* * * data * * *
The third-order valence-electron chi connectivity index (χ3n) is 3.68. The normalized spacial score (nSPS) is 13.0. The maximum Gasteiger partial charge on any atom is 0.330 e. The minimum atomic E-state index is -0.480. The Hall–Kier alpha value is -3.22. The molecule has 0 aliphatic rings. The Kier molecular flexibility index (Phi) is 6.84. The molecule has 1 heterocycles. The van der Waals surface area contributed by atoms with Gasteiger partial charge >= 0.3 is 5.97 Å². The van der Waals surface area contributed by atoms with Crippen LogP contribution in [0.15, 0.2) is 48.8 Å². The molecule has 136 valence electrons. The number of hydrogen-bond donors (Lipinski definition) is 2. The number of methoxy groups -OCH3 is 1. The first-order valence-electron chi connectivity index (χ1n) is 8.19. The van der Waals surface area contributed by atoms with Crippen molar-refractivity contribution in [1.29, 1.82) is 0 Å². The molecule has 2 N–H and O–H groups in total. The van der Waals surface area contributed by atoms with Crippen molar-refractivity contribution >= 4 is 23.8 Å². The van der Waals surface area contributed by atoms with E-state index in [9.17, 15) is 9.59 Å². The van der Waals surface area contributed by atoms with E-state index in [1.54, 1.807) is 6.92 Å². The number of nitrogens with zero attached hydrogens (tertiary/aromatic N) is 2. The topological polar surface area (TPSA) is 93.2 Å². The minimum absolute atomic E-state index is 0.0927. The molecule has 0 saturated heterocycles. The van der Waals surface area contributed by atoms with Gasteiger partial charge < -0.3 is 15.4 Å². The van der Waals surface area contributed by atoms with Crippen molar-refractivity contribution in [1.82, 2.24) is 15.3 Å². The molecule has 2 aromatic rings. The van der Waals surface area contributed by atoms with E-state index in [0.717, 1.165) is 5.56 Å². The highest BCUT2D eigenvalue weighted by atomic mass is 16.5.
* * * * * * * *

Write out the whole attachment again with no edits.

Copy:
The third-order valence-electron chi connectivity index (χ3n) is 3.68. The normalized spacial score (nSPS) is 13.0. The maximum Gasteiger partial charge on any atom is 0.330 e. The minimum atomic E-state index is -0.480. The Hall–Kier alpha value is -3.22. The molecule has 0 aliphatic rings. The Kier molecular flexibility index (Phi) is 6.84. The molecule has 1 heterocycles. The van der Waals surface area contributed by atoms with Gasteiger partial charge >= 0.3 is 5.97 Å². The van der Waals surface area contributed by atoms with Crippen LogP contribution in [0.15, 0.2) is 48.8 Å². The molecule has 136 valence electrons. The number of hydrogen-bond donors (Lipinski definition) is 2. The number of methoxy groups -OCH3 is 1. The first-order valence-electron chi connectivity index (χ1n) is 8.19. The van der Waals surface area contributed by atoms with Crippen molar-refractivity contribution in [1.29, 1.82) is 0 Å². The molecule has 2 N–H and O–H groups in total. The van der Waals surface area contributed by atoms with Crippen molar-refractivity contribution >= 4 is 23.8 Å². The van der Waals surface area contributed by atoms with E-state index in [9.17, 15) is 9.59 Å². The van der Waals surface area contributed by atoms with E-state index in [1.54, 1.807) is 6.92 Å². The number of nitrogens with zero attached hydrogens (tertiary/aromatic N) is 2. The topological polar surface area (TPSA) is 93.2 Å². The minimum absolute atomic E-state index is 0.0927. The molecule has 0 saturated heterocycles. The van der Waals surface area contributed by atoms with Gasteiger partial charge < -0.3 is 15.4 Å². The van der Waals surface area contributed by atoms with Crippen molar-refractivity contribution in [1.82, 2.24) is 15.3 Å². The molecule has 2 aromatic rings. The van der Waals surface area contributed by atoms with E-state index in [0.717, 1.165) is 5.56 Å². The highest BCUT2D eigenvalue weighted by atomic mass is 16.5.